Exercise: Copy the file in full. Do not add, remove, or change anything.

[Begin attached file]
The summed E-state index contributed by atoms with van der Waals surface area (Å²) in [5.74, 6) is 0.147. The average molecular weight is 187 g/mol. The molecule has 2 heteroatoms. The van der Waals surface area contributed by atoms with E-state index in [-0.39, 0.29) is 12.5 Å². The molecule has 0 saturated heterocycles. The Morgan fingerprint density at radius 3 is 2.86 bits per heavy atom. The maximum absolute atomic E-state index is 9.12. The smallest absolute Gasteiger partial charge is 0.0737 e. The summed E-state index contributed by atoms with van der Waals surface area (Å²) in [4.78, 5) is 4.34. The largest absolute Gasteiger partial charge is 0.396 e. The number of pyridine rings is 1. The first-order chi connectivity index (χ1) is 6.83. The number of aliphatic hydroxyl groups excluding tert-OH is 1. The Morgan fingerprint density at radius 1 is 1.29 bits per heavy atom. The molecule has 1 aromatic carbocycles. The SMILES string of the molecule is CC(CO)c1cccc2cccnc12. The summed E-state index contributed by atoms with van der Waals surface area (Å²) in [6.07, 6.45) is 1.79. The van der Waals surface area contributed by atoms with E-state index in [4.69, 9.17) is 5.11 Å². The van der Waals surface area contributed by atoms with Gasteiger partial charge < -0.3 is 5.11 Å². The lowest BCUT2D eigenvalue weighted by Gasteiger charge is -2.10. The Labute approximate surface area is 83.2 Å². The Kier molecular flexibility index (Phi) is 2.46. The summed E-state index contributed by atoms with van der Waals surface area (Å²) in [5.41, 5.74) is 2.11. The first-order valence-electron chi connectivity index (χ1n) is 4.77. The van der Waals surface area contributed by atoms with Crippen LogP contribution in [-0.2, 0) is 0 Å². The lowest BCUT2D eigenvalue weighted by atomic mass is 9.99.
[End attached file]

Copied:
The summed E-state index contributed by atoms with van der Waals surface area (Å²) in [5.74, 6) is 0.147. The average molecular weight is 187 g/mol. The molecule has 2 heteroatoms. The van der Waals surface area contributed by atoms with E-state index in [-0.39, 0.29) is 12.5 Å². The molecule has 0 saturated heterocycles. The Morgan fingerprint density at radius 3 is 2.86 bits per heavy atom. The maximum absolute atomic E-state index is 9.12. The smallest absolute Gasteiger partial charge is 0.0737 e. The summed E-state index contributed by atoms with van der Waals surface area (Å²) in [4.78, 5) is 4.34. The largest absolute Gasteiger partial charge is 0.396 e. The number of pyridine rings is 1. The first-order chi connectivity index (χ1) is 6.83. The number of aliphatic hydroxyl groups excluding tert-OH is 1. The Morgan fingerprint density at radius 1 is 1.29 bits per heavy atom. The molecule has 1 aromatic carbocycles. The SMILES string of the molecule is CC(CO)c1cccc2cccnc12. The summed E-state index contributed by atoms with van der Waals surface area (Å²) in [6.07, 6.45) is 1.79. The van der Waals surface area contributed by atoms with E-state index in [4.69, 9.17) is 5.11 Å². The van der Waals surface area contributed by atoms with Gasteiger partial charge < -0.3 is 5.11 Å². The lowest BCUT2D eigenvalue weighted by Gasteiger charge is -2.10. The Labute approximate surface area is 83.2 Å². The Kier molecular flexibility index (Phi) is 2.46. The summed E-state index contributed by atoms with van der Waals surface area (Å²) in [5.41, 5.74) is 2.11. The first-order valence-electron chi connectivity index (χ1n) is 4.77. The van der Waals surface area contributed by atoms with Crippen LogP contribution in [-0.2, 0) is 0 Å². The lowest BCUT2D eigenvalue weighted by atomic mass is 9.99.